Traditional medicine adherents use the bile, and while most comes from bile farms where bears are kept in tiny cages and have their bile harvested from them in shocking ways, wild-caught bears replenish those that die (and they do so frequently).

Poachers also kill them for their claws and other parts, and they catch babies to sell as pets.

The sloth bear is truly unique among bears. (Public Domain Photo)

The sloth bear of India, Sri Lanka, and Nepal has had increasing issues in the human-conflict arena. Supporting education initiatives for the species from groups like Bear Trust International, for example, would do much to help them.

We support these actions and have used our media platforms to raise awareness throughout the world.

There are bears out there that need protecting, but they’re not in California. They need managed, and the current system is doing a great job of that.

No system is perfect, but when wildlife managers follow the North America Model of Conservation that allows hunting as a tool, wildlife flourishes.

And that’s precisely what bears are doing in California.

Chester Moore

You can subscribe to this blog by entering your email address at the subscribe prompt at the top right of this page. You can contact Chester Moore by emailing chester@chestermoore.com. Subscribe to the podcast by visiting thehighercalling.podbean.com.

Florida New Year’s Bear Serves As Reminder

Niceville, Fla, located on Florida’s “Emerald Coast” in the Panhandle (Gulf side) is not known as a great bear viewing destination.

But on Jan. 3, a neighborhood there got a special treat seeing a hefty black bear having its choice of tasty food in the garbage.

I would have been pumped!

Seeing bears is a fairly rare experience for most of us and I would have certainly been out there with my camera at a cautious distance, but then immediately do what I could to make sure it didn’t happen again.

That means not feeding pets outside, certainly not purposely leaving food for these animals and perhaps figuring out a way to go bear proof with the garbage cans.

There’s an old saying in wildlife management that a “fed bear is a dead bear”.

What that means is bears fed around people get to comfortable and often have to be taken out. That might not sound fair but it’s the way it is.

And as much as we invest in bear awareness here, it’s better to remove a bear than have one kill a child.

It happens.

People get way too comfortable around black bears. They assume because they are not grizzlies, that they are safe.

And while black bears are not as aggressive…lets says on the average, they do attack people. And in fact, most black bear attacks are predatory.

While a grizzly might whack you around because it doesn’t like you in its habitat, most black attacks are predatory. That’s why every fish and game department in bear country recommends fighting back against a black bear attack.

And those in grizzly country, recommend playing dead for grizzlies. Grizzlies might just chew on you. Almost all black bear attacks are of the predatory kind.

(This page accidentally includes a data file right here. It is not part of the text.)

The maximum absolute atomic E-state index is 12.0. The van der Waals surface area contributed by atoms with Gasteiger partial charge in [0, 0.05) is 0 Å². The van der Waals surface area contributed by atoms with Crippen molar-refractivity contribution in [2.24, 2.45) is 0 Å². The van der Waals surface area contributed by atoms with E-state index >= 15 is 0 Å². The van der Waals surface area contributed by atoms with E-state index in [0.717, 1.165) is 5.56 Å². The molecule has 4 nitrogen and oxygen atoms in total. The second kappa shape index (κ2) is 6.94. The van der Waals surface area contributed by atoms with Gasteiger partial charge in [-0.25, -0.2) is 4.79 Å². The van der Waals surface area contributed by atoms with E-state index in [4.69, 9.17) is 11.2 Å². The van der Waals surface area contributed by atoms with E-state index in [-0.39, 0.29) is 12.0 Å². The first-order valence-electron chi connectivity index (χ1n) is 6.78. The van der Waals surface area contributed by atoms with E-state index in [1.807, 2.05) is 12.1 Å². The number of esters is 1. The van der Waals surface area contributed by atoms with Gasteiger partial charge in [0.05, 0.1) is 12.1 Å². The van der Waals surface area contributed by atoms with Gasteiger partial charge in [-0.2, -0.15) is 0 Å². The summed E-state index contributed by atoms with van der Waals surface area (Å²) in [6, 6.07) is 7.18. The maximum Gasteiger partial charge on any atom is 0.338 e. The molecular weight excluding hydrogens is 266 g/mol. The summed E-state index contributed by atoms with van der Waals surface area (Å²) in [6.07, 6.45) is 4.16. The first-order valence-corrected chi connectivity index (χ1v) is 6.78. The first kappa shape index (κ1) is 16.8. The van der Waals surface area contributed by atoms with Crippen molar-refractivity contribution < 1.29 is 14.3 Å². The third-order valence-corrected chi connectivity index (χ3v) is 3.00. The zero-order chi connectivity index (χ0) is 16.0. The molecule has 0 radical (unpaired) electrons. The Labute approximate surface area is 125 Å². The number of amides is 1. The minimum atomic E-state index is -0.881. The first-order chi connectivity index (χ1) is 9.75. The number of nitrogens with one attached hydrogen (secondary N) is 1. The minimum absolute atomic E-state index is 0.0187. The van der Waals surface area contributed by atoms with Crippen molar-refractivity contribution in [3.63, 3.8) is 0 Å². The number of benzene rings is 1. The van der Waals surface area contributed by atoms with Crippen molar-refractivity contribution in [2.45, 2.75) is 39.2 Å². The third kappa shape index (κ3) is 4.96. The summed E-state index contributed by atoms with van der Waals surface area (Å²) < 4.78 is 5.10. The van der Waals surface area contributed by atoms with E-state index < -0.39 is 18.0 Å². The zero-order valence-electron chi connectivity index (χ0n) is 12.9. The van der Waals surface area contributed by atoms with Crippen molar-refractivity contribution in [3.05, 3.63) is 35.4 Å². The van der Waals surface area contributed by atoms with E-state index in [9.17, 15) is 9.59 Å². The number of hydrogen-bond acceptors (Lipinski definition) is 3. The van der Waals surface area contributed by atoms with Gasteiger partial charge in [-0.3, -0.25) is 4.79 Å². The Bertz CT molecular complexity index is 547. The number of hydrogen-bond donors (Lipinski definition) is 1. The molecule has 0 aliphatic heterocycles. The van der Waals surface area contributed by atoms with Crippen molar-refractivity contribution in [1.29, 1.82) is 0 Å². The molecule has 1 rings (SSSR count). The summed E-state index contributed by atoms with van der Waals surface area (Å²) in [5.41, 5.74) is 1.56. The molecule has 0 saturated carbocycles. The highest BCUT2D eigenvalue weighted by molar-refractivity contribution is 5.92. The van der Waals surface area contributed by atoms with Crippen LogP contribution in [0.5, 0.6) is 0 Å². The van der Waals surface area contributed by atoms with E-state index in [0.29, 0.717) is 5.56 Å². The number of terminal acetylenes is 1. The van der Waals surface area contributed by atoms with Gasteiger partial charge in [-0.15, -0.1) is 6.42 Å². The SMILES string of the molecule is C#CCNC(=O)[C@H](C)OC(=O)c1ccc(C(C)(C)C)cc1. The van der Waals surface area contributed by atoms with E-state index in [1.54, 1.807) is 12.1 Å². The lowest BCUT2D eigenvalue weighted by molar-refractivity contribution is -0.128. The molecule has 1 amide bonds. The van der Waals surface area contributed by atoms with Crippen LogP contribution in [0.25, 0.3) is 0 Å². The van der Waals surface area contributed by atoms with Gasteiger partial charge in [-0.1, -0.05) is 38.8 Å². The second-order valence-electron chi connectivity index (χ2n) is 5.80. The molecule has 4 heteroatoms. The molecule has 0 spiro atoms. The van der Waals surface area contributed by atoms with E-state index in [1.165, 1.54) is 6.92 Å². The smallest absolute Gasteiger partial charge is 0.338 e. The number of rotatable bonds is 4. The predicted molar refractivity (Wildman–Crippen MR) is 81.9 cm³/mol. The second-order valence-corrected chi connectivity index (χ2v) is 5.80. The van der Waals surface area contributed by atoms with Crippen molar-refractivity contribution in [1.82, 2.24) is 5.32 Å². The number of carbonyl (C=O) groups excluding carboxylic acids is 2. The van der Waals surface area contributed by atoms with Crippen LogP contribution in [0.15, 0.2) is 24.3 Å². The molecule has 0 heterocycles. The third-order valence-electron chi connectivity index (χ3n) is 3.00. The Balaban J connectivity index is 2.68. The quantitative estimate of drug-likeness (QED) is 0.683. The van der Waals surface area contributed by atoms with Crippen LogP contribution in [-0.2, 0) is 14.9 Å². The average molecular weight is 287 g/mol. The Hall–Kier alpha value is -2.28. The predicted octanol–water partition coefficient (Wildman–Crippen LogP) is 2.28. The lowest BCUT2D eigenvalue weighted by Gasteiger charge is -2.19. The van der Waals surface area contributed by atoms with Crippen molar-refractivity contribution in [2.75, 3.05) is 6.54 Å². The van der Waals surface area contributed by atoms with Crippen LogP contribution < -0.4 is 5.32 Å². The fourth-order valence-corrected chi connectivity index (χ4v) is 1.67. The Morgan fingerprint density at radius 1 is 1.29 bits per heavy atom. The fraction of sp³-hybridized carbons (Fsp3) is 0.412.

As these animals expand in places like Florida and my native Texas people need to be aware of this and give the bears their distance and respect. You shouldn’t be terrified if you see one but also shouldn’t treat it as you would a whitetail doe sighting.

Niceville, Fla.-not exactly Yellowstone in terms of wildness.

Bears coming back is a good thing. It represents a conservation victory but the public needs to understand they are wild animals, not cartoons.

Like, I said I would have shot photo of this one too but with my 400 mm lens from a vehicle, not a cell phone at charging range. Just sayin.

These carnivores make places wilder and in this case, it added some wildness to a nice, suburban neighorhood.

Considering how crazy things are in the world right, a bear showing up in the bushes outside of my bedroom would be a welcome relief.

I would just make sure my response would be best for my family and the bear.

Chester Moore

You can subscribe to this blog by entering your email address at the subscribe prompt at the top right of this page. You can contact Chester Moore by emailing chester@chestermoore.com. Subscribe to the podcast by visiting thehighercalling.podbean.com.

Black Bear Photographed Near San Diego-Texas!

Israel Hernandez was expecting to see deer on his trail camera on a hunting lease near San Diego, TX.

After all, the region is known for its large-antlered and abundant whitetails.

He was shocked however to get this photo of a black bear.

This confirmed sighting is evidence of continued black bear movement from Mexico into South Texas.

Last summer we posted a story and accompanying video of a black bear swimming from the Mexican side of Lake Falcon into Texas. You can check that out here.

Black bears are native to both Mexico and Texas.

Ursus americanus eremicus, the Mexican black bear, is protected from harvest in Mexico and Texas. Over the last two decades, they have been spilling into Texas from the Sierra Del Carmen Mountains and other areas.

Most of the population lives around Big Bend National Park, but there are verified bear sightings and road kills near Alpine and also where this bear was photographed in Duval County and Southwest of there in Zapata County.

Black bears are also slowly returning to the Pineywoods of Texas from Louisiana, Arkansas, and Oklahoma. 

You can read our story on that here.